The Office of Rail and Road (ORR) has challenged Network Rail to improve its efficiency.
This comes after ORR published an annual report into the performance of the rail operator which has been described as mixed.
There are particular areas where Network Rail has thrived though; in 2016/17, no passenger fatalities were recorded, with the operator ensuring Britain’s reputation as having one of the safest railways in Europe continues thanks to the delivery of a safe network.
This is obviously of particular interest to ORR, who published a health and safety report about Britain’s railways last week. Within this, the need to remain vigilant was stressed.
Although ORR now acknowledge the processes in place to deliver improvement plans are in place, the report said “train performance continued to decline” in 2016-17.
Many of the delays recorded were attributed to Network Rail, whose percentage of trains arriving on time dropped to 87.4%, from the figure of 88.9% the year before.
Elsewhere, the operator met 13 of its 19 completion milestones for enhancing the railway, while core work is carried out 5% less efficiently than it was three years ago according to the report.
Part of the problem for the rail operator is the financial pressure faced; work has been deferred to the next five-year spending period in 2019-2024 in order to ensure the company remains in budget.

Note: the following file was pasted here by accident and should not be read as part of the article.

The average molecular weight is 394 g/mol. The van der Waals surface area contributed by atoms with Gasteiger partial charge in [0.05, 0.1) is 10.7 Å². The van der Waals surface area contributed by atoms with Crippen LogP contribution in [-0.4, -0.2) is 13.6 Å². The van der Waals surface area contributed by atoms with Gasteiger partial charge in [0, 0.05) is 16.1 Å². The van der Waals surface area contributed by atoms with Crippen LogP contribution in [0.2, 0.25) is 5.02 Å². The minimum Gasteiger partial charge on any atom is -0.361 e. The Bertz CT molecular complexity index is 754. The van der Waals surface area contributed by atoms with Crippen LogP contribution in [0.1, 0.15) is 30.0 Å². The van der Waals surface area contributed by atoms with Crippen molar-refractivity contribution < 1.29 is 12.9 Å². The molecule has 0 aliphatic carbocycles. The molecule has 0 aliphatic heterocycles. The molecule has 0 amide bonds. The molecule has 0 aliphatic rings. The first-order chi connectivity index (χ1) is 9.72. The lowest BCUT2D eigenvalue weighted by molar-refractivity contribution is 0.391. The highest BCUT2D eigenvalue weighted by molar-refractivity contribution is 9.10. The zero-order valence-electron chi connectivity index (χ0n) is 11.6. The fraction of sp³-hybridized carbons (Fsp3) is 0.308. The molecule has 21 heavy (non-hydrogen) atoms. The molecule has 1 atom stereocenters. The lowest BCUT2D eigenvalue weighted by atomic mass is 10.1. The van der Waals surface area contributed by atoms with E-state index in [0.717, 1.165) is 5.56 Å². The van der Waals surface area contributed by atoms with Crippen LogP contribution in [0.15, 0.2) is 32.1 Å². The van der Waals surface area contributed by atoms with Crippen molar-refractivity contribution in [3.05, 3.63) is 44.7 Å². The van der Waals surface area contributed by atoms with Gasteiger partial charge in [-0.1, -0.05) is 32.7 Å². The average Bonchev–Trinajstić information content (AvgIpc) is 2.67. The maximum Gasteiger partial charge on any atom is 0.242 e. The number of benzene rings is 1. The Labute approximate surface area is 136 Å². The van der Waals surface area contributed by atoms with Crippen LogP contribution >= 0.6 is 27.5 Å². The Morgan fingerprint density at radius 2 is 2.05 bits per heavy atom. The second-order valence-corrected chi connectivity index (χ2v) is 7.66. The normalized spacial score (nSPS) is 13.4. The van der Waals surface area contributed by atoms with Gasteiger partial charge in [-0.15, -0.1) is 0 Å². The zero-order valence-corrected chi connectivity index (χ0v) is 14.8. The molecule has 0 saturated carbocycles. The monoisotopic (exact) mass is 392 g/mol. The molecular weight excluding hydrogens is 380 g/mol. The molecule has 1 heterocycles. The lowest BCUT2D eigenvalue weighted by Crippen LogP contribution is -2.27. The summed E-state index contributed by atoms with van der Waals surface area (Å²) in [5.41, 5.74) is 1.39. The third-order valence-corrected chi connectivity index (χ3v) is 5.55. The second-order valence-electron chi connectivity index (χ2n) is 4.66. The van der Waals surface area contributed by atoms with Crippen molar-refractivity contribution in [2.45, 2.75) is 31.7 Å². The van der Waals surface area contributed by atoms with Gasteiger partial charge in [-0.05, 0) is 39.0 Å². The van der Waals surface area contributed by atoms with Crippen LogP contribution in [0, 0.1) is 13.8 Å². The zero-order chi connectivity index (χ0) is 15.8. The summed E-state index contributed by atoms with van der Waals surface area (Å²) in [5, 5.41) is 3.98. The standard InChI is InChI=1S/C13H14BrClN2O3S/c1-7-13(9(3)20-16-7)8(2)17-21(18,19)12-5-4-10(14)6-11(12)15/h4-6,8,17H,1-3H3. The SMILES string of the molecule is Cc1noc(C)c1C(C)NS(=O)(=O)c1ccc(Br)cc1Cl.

However, this creates its own set of problems, leaving little room for error or fluctuations and could affect future performance too.
Network Rail has, therefore, transformed its business, creating eight regional route businesses and a national system operator. For their part, ORR is altering its monitoring process of Network Rail to help increase the delivery of efficiency.
ORR’s Chief Executive, Joanna Whittington, commented on Network Rail’s performance and the next steps.
“Network Rail’s performance over 2016-17 has been mixed. The railway continued to be safe and the reliability of some assets has increased.
“However, these benefits have been overshadowed by continued inefficiency and poor train performance.
“We’re changing the way we regulate Network Rail to sharpen its focus on efficiency and performance.
“Network Rail must do its part and press on with its transformation programme, demonstrating that this will start to address inefficiency and meet performance expectations of passengers and freight customers now and into the spending period starting 2019.”